Moisture Climate Monitoring in Confined Spaces Using Percolation Sensors
It is a well-known fact that inappropriate levels of moisture can harm different kinds of structures, especially also in cultural heritage. This does not only regard hygroscopic materials but all assemblies where small quantities of water can change the physical properties of materials and structures. Damage modes range from crack formation due to swelling pressure, migration of harmful agents such as salts, up to corrosion and microbial damage. A specific concern is not only a certain moisture level as such, but also the periodic moisture variations as they can even be related to mechanical fatigue processes when alternating hydration pressures apply. Therefore, moisture monitoring is in many cases unavoidable and a multitude of commercial and experimental set-ups exist ranging from simple point measurements using hygrometers up to sophisticated time-domain reflectometry that provides humidity profiles at long ranges.
Inspired by an analogous problem in aircraft structures suffering e.g. from moisture ingress in floor structures, a sensing material to detect the moisture climate was developed that is based on the percolation effect. Here, an electrical conductive material is changing into an isolator when a certain humidity level is reached. The material presented is based on hygroscopic poly-vinyl alcohol and electrically conductive titanium carbonitrides. The resulting material shows a characteristic change of the resistance over many orders of magnitude when a humidity level of 80% is reached which can be fine-tuned depending on the actual application. The sensing material is then applied on a cable with a small diameter and in this way, a versatile sensor that can be used especially in confined spaces is obtained. Data transmission can start with simple read-out by a multimeter, but also a network of wireless nodes were tested as well as RFID technology.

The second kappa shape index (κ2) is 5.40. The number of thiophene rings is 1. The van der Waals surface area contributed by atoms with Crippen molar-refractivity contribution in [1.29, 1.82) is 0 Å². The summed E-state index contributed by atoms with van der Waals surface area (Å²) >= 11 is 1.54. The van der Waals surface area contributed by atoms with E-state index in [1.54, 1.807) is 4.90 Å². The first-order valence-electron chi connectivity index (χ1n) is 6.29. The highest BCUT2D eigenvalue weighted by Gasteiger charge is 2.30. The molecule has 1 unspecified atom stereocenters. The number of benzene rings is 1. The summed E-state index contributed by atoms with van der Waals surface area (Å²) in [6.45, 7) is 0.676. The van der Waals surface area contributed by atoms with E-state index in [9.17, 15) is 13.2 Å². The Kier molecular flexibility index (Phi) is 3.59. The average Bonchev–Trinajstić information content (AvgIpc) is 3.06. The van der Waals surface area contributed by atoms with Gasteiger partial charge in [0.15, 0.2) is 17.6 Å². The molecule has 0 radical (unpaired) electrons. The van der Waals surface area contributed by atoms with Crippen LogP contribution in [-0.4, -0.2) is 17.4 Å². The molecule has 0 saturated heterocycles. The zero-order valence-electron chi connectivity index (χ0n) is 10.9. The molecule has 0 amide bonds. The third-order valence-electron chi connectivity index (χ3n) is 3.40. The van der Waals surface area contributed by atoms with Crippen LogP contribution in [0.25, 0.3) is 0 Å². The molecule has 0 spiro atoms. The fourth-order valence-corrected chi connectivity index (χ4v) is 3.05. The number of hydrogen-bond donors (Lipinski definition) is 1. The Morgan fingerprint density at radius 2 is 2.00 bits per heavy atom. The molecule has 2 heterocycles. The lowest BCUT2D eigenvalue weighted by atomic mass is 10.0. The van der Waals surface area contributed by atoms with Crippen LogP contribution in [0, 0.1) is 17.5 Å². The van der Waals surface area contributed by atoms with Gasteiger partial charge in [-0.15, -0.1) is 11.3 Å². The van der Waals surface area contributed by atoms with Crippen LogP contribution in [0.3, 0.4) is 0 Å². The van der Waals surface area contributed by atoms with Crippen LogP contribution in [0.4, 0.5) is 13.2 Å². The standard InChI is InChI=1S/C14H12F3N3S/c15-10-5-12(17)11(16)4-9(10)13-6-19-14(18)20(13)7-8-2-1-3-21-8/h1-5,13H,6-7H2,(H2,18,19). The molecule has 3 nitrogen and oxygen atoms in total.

The developed sensor PercoSens® is for the moment being applied in chemical installations and on an experimental level also in concrete structures enabling extended sensing ranges and a high independency on interfering with environmental parameters. Very recent tests showed the potential of this sensor to indicate water ingress in damaged building structures. For the latter, a sensor was embedded in concrete and after imitated crack formation, the subsequent water ingress was determined quickly.
KeywordsMoisture Monitoring Water damage Percolation sensors
Part of the research leading to these results has received funding from the European Community’s Seventh Framework Programme [FP7/2007–2013] under grant agreement n°212912 “AISHA II”. We thank Jurgen Perremans for performing the tests and Johan Vanhulst for the technical assistance and design of the measuring set-up.
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